What Gun Laws Passed in 2017? Trump Isn't Doing Anything About Gun Violence But States Are Stepping Up

Rifles are displayed at a gun shop. REUTERS/Issei Kato

Despite the largest mass shooting in modern U.S. history in October, 2017 was not a momentous year for federal gun reform laws––in fact, none passed––but it was a pretty good year for state-level action. More than 30 laws preventing gun violence passed in state legislatures, and more than 200 have passed since 2013, according to a new report from a gun safety group.

This year, 1,684 firearms bills were introduced or voted on, according to the Giffords Law Center to Prevent Gun Violence, which releases a Trendwatch report twice a year to compile state gun laws. Their count includes only legislation that affects gun-related violence in some way—so, not bills that affect hunting hours, for example.

"The states are really moving the needle in a way that Congress at the federal level is absolutely not," Robin Lloyd, director of government affairs for Giffords, told Newsweek.

The combination of President Donald Trump, who has promised to protect Second Amendment rights and has been a staunch supporter of the National Rifle Association, and a GOP-controlled Congress may leave the onus for gun reform on states for the coming years.

Here are a few of the topic areas gun laws covered this year:

Hate Crimes

The convergence and violence of white nationalists in Charlottesville this summer sparked a wave of fear about the resurgence of hate crimes many Americans thought had died out long ago––some states responded by banning guns for those convicted of hate crimes.

California, in response to Charlottesville, passed a law that would ban those convicted of hate crimes from owning guns. Sponsored by Assemblyman Reggie Jones-Sawyer, the bill will go into effect on January 1.

"The recent incident in Charlottesville, where heavily armed neo-Nazis, Klansmen and white supremacists, spewing hatred and inciting violence under the guise of protecting free speech and the right to bear arms, is not what the founding fathers of this great nation were protecting when they drafted our Constitution," Jones-Sawyer told the Los Angeles Times.

Many states have not yet followed suit, but members of Congress have tried to put a similar law into effect on the federal level. Just before the one-year anniversary of the Pulse Nightclub shooting in Orlando, Senator Bob Casey (D-Penn.) and Representative David Cicilline (D-R.I.) introduced measures to ban Americans convicted of misdemeanor hate crimes from owning guns. The legislation has not made it to the House floor for a vote yet.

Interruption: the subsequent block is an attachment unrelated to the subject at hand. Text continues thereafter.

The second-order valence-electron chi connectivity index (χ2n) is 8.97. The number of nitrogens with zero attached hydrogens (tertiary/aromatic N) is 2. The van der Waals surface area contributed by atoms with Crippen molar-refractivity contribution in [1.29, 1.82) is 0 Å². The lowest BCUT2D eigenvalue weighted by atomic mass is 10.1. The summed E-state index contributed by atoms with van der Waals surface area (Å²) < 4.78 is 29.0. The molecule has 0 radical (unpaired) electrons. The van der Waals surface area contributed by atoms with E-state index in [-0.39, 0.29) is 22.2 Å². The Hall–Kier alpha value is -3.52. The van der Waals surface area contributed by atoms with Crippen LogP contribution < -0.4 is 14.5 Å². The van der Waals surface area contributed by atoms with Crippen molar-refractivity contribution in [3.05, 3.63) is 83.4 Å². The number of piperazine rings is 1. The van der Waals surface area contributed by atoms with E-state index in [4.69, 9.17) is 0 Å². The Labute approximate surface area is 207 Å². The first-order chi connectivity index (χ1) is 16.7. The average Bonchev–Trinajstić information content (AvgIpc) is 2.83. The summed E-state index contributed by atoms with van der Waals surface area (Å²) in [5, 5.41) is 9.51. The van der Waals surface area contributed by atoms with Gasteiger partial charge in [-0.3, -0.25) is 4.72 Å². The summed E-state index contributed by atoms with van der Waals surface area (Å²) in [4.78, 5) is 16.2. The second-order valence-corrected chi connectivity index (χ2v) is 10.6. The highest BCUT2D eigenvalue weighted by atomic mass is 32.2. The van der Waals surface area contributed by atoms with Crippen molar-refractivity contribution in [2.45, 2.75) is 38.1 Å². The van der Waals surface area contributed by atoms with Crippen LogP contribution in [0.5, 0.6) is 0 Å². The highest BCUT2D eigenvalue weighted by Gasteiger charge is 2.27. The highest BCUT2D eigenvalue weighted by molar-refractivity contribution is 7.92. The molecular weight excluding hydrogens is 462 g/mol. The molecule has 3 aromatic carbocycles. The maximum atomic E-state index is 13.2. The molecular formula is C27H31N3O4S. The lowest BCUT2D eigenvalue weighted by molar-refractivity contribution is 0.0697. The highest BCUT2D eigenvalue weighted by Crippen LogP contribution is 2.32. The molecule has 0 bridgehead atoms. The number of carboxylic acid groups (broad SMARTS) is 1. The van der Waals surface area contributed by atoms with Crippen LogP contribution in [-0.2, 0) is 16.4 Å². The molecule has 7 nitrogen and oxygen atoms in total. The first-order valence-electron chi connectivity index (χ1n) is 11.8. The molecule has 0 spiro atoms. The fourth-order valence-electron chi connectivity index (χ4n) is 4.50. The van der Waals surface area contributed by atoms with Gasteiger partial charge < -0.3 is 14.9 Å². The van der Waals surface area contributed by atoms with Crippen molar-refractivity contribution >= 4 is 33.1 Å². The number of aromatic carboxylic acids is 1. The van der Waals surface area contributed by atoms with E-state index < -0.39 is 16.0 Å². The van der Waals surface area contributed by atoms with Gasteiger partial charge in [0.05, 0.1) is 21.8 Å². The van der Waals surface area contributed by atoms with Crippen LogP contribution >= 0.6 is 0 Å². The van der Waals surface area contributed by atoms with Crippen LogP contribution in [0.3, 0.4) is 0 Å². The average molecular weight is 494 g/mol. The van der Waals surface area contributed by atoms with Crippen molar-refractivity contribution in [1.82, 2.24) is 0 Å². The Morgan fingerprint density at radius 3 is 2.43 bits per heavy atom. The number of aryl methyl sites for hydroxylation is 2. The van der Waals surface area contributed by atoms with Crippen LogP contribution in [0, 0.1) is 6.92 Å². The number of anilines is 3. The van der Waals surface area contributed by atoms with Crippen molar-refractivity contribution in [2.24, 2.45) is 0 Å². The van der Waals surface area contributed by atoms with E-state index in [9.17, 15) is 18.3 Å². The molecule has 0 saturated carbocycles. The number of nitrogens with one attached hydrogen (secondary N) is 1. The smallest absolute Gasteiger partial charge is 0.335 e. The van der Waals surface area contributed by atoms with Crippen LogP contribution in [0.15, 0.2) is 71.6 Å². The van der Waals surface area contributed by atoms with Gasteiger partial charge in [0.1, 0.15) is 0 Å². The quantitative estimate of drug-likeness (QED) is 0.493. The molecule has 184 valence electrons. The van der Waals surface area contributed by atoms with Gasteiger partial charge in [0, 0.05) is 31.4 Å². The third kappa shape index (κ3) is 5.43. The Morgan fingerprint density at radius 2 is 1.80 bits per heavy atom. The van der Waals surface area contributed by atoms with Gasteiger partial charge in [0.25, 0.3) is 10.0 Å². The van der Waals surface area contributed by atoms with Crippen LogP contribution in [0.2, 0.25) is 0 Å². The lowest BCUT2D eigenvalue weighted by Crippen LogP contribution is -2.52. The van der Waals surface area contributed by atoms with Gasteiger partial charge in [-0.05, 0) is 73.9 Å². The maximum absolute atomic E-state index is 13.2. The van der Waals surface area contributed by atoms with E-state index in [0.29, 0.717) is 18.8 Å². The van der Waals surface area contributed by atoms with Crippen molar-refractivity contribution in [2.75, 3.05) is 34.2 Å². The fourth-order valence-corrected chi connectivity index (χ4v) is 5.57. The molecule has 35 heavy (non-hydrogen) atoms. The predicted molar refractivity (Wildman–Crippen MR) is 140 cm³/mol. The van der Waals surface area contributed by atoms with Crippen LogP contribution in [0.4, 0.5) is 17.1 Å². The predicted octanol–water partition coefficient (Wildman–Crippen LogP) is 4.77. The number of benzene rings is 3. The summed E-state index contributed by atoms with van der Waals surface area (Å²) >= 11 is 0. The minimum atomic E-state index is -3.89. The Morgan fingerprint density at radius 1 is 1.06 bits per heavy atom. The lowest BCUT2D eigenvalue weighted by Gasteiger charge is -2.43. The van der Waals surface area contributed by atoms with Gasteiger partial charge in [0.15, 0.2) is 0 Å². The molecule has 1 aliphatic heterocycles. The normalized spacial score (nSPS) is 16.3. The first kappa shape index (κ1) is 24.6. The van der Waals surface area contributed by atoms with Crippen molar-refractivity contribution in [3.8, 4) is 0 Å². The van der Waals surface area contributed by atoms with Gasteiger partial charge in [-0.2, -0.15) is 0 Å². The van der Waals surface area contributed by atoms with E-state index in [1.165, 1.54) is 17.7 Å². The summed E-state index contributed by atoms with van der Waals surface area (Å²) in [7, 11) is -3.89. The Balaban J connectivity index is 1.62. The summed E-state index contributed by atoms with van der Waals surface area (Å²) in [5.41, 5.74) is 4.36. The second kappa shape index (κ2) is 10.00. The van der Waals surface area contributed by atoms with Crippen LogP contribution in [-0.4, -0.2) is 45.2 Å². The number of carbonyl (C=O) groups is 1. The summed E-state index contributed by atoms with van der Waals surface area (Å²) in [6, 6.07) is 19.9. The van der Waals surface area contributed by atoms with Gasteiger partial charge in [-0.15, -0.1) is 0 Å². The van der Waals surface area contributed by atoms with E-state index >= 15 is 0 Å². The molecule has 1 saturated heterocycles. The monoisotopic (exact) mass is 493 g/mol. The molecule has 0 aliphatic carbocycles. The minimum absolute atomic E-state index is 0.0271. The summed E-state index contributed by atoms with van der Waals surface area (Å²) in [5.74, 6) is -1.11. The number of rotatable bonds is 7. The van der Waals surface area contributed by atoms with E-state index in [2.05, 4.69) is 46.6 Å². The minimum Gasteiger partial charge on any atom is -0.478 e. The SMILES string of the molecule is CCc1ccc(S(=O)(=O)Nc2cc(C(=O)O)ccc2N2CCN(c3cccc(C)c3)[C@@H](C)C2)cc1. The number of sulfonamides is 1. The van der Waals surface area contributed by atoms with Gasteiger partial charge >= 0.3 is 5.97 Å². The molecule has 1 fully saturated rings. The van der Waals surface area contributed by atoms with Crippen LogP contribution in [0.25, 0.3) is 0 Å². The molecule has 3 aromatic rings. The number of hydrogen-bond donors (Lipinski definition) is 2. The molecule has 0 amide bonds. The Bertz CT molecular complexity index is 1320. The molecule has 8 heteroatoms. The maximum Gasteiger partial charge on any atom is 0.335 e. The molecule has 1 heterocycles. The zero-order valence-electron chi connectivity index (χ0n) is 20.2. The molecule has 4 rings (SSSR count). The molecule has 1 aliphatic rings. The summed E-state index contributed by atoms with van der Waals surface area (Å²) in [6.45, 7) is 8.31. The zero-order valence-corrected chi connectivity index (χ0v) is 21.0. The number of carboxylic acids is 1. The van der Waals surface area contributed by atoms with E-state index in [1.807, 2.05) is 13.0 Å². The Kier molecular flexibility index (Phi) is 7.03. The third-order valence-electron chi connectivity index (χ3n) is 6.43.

Domestic Abuse

The links between domestic abuse and gun violence are some of the most data-backed parts of the gun debate: American women are 16 times more likely to be killed by a gun than women in other developed countries, according to a 2016 paper published by the NIH. And indeed, several recent mass shooters in the U.S. exhibited histories of domestic violence, including Devin Kelley, in Sutherland Springs, Texas, and Omar Mateen, in Orlando, Florida.

Under the Uniform Code of Military Justice, a domestic violence conviction is not called domestic violence – it's categorized as assault, which allows convicted abusers to buy guns. I pressed the Department of Defense on the need to pass my bill to close this dangerous loophole. pic.twitter.com/TNtXBOQ9q2

— Senator Mazie Hirono (@maziehirono) December 7, 2017

Several states this year passed laws acknowledging this trend: among them are Louisiana, Maryland, New Jersey and North Dakota.

Sponsored by Republican state Representative Patrick Connick, Louisiana's HB27 signed into law the inclusion of same-sex partners to the state's definition of "household member," for the purpose of protection from domestic violence. Louisiana already barred those convicted of misdemeanor domestic abuser from owning guns for 10 years after their sentencing, but did not include same-sex marriages into those protections.

Rhode Island's H5510, known as the Protect Rhode Island Families Act, bans people convicted of domestic violence from owning guns, and sets up a process to make sure they surrender their guns within 24 hours of being served with a protective order.

Tennessee's HB1112 closed a loophole many states' domestic violence laws face—they prevent convicted abusers from buying new guns, but don't take them away. The new law in Tennessee sets up a process to do that within 48 hours of a conviction.

Background Checks

Mandating background checks has been one of the biggest goals of gun safety groups and Democrats for years—particularly since the Sandy Hook Elementary School shooting of 2012. The failed attempt at passing the Manchin-Toomey Bill after that shooting has for years been a major blow to Democrats and a symbol of the barriers to their policy fight.

Though federally licensed dealers are required to perform background checks, there are holes in that system—it doesn't apply to gun shows or other private sales, and it only gives federal agents 72 hours to complete a background check, and at that point, the purchase is allowed to go forward. Some states have been trying to close these loopholes, with laws strengthening various aspects of background check systems.

Here's a start: universal background checks (Columbine); ban assault weapons (Newtown etc); fix NICS (Sutherland Springs); ban bump stocks (Las Vegas).

I've got more. https://t.co/1X9VUPUZPP

— Chris Murphy (@ChrisMurphyCT) December 14, 2017

In Hawaii, HB459 was passed in June and requires law enforcement agencies to provide written notice if someone is denied a permit because of federal or state law.

In Washington state, HB1501 became law in May and requires that dealers notify law enforcement within two days when they deny a gun purchase because the buyer is not eligible to purchase a firearm under federal or state law.